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Stories of Science:
The apple that fell on Newton's head

By ItsNotMagicItsScience
Image Source: http://en.wikipedia.org/wiki/File:Sir_Isaac_Newton_by_Sir_Godfrey_Kneller,_Bt.jpg

In our last article on uncovering the truth behind some of science's famous stories, we looked at Archimedes's discovery of buoyancy after he took a soak in the bathtub. This time, we'll skip forward some 1,500 years from Archimedes' time to another great scientist, Sir Isaac Newton – whom many regard as the Father of Physics – and the apple that got him thinking about gravity.

The story
The scientist and physicist Sir Isaac Newton made one of the greatest discoveries – gravitational force – while sitting down under an apple tree when an apple fell on his head. Besides giving him a headache, it made Newton think about why the apple fell down straight to earth, and later realised that it didn't exactly “fall”, but rather it was drawn to the Earth's centre. Expanding on this thought to the moon, sun, and beyond, he realised that everything in the universe draws every other object – a gravitational pull – which was in proportion to its mass.

Newton went on to formulate and publish his work in the ground-breaking Philosophiae Naturalis Principia Mathematica ("the Principia"), which was published in July 1687.

In that book, Newton wrote out his three Laws of Motion, which govern and explain why objects move the way they do, as well as his law of universal gravitation, which explains the behaviour of planets in the solar system, and the universe in general.

What probably happened
The story is close to what was commonly told – but instead of the apple falling on Newton's head, it was more likely that Newton was sitting on a front porch sipping some tea while observing an apple falling down. The story of Newton's apple can be traced back to a 1752 manuscript by William Stukeley, who recorded in Memoirs of Sir Isaac Newton's Life a conversation with Newton in Kensington on April 15, 1726.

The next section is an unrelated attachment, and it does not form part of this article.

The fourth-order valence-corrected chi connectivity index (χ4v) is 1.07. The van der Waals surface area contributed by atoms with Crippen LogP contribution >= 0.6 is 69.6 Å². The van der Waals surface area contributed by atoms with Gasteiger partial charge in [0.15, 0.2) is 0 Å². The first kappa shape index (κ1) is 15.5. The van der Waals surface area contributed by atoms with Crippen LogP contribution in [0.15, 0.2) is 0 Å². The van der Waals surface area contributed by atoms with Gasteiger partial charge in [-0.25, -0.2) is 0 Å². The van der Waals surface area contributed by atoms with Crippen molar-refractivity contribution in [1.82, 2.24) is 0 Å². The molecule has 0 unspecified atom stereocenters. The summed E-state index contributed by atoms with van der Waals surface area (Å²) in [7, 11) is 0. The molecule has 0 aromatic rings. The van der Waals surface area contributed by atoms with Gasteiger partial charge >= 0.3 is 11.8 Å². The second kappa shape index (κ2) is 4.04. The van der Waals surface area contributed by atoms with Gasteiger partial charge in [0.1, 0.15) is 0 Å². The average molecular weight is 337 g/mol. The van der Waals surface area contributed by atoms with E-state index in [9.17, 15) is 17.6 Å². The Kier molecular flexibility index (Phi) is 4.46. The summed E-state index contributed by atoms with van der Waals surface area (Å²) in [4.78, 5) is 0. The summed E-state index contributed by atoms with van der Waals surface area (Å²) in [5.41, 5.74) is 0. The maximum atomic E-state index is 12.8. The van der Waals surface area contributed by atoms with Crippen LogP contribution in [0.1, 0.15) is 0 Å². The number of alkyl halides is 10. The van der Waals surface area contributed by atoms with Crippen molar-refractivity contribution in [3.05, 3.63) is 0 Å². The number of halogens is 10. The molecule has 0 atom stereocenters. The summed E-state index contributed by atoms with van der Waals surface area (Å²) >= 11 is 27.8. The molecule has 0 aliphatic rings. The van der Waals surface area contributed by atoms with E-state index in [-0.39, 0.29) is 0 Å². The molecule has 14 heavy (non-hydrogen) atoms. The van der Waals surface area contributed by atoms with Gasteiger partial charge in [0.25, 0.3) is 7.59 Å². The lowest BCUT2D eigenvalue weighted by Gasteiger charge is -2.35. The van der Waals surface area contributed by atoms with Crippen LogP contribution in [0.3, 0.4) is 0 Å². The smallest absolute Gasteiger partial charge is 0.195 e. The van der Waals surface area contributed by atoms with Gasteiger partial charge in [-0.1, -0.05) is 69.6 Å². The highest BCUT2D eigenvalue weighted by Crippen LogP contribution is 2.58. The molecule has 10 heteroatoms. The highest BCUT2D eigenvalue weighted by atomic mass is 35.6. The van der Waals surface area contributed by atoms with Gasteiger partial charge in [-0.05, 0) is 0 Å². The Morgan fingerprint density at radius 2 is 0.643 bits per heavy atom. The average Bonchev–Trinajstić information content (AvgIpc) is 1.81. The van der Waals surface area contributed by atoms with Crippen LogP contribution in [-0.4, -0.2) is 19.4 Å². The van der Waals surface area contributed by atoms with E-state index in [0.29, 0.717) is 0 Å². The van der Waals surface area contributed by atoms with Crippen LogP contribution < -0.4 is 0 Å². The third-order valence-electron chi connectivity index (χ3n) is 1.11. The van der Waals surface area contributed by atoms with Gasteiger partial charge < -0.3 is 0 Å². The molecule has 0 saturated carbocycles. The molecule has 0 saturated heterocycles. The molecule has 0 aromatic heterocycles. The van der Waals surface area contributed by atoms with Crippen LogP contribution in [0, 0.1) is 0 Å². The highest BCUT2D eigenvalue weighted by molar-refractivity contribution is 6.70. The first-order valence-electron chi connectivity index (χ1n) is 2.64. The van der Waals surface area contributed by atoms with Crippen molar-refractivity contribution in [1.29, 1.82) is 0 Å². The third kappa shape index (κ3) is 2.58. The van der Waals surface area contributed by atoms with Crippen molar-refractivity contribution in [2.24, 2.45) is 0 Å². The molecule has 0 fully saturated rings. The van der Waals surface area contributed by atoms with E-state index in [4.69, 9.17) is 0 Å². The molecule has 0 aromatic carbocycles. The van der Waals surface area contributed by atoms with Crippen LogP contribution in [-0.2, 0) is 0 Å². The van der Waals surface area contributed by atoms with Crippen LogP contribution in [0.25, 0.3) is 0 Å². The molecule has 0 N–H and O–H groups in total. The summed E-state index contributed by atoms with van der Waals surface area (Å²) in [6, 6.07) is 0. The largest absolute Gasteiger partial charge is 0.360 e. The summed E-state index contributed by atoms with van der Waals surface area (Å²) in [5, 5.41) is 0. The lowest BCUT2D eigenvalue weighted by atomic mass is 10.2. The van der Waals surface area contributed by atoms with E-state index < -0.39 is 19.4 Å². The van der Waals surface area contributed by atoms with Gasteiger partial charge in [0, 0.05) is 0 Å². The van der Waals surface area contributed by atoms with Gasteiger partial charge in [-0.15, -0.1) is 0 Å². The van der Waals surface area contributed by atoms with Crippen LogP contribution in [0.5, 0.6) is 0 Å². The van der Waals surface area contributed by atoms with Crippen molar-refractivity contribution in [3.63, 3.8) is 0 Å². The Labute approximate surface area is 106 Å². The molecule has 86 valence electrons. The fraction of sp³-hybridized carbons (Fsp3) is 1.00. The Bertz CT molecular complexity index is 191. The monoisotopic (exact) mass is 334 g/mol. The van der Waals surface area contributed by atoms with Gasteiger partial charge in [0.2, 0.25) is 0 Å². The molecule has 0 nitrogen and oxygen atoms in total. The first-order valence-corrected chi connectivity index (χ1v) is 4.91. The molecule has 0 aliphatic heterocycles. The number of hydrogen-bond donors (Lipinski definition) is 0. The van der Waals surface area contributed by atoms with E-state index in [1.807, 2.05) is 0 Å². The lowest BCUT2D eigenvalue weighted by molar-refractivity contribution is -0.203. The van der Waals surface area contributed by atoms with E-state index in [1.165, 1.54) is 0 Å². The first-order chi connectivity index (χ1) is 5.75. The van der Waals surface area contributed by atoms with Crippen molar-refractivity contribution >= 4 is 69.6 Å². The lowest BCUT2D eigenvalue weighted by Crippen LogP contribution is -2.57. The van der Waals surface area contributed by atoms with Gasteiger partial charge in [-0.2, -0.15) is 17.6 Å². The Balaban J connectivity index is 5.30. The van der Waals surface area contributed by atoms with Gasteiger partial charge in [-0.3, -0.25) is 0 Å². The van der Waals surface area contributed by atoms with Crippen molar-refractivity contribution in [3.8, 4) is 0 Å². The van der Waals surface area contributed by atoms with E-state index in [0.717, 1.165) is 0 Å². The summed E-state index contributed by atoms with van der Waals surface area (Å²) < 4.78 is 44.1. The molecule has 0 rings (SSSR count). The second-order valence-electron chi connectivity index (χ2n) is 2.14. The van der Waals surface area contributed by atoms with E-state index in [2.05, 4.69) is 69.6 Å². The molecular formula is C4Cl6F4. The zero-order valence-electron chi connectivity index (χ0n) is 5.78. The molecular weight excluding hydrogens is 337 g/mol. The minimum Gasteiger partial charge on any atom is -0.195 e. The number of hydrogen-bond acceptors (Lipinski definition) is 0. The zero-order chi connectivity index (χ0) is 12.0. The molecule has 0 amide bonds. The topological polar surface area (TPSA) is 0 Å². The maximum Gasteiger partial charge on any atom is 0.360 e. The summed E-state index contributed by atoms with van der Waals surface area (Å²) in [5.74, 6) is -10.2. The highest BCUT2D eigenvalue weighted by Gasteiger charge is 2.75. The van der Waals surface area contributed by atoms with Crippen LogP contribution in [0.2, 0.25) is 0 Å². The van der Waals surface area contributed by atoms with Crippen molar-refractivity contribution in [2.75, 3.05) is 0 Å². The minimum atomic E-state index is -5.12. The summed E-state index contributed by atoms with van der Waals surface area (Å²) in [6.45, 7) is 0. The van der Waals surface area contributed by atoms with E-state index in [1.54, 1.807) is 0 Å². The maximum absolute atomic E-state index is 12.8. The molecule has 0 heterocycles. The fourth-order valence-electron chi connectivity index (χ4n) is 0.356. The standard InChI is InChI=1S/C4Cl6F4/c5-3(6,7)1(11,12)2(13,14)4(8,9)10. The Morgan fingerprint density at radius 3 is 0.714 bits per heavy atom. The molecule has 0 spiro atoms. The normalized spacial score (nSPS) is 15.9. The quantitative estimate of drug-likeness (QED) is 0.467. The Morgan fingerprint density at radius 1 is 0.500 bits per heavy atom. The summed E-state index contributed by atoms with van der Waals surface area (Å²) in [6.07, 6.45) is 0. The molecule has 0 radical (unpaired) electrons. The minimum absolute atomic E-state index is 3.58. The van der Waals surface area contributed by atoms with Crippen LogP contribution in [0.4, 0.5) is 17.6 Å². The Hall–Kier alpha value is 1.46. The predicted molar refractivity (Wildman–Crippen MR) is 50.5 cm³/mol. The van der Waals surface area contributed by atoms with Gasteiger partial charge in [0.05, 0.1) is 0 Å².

“It (the notion of gravity) was occasioned by the fall of an apple, as he sat in contemplative mood. Why should that apple always descend perpendicularly to the ground, thought he to himself. Why should it not go sideways or upwards, but constantly to the Earth's centre?”

“Therefore does this apple fall perpendicularly or towards the centre? If matter thus draws matter; it must be proportion of its quantity. Therefore the apple draws the Earth, as well as the Earth draws the apple."

The apple tree that supposedly inspired Newton still exists, amazingly. The centuries-old tree is now owned by The National Trust, which owns Newton's childhood home at Woolsthorpe Manor near Lincolnshire in England.

What Newton's discovery meant
Newton's law of universal gravitation explains a great deal of why the universe exists the way it is. Planets, solar systems, galaxies are all formed and behave in accordance with this Newtonian law, which states that every point mass in the universe attracts every other point mass with a force that is directly proportional to the product of their masses and inversely proportional to the square of the distance between them.

The formula he came up with looks like this:


  • F is the force between the masses,
  • G is the gravitational constant,
  • m1 is the first mass,
  • m2 is the second mass, and
  • r is the distance between the masses.

Suffice it to say, without Newton's discovery, humanity's modern understanding of physics and astronomy would have been impossible. As far as the story of the apple falling on Newton's head goes, however, it's more myth than fact.


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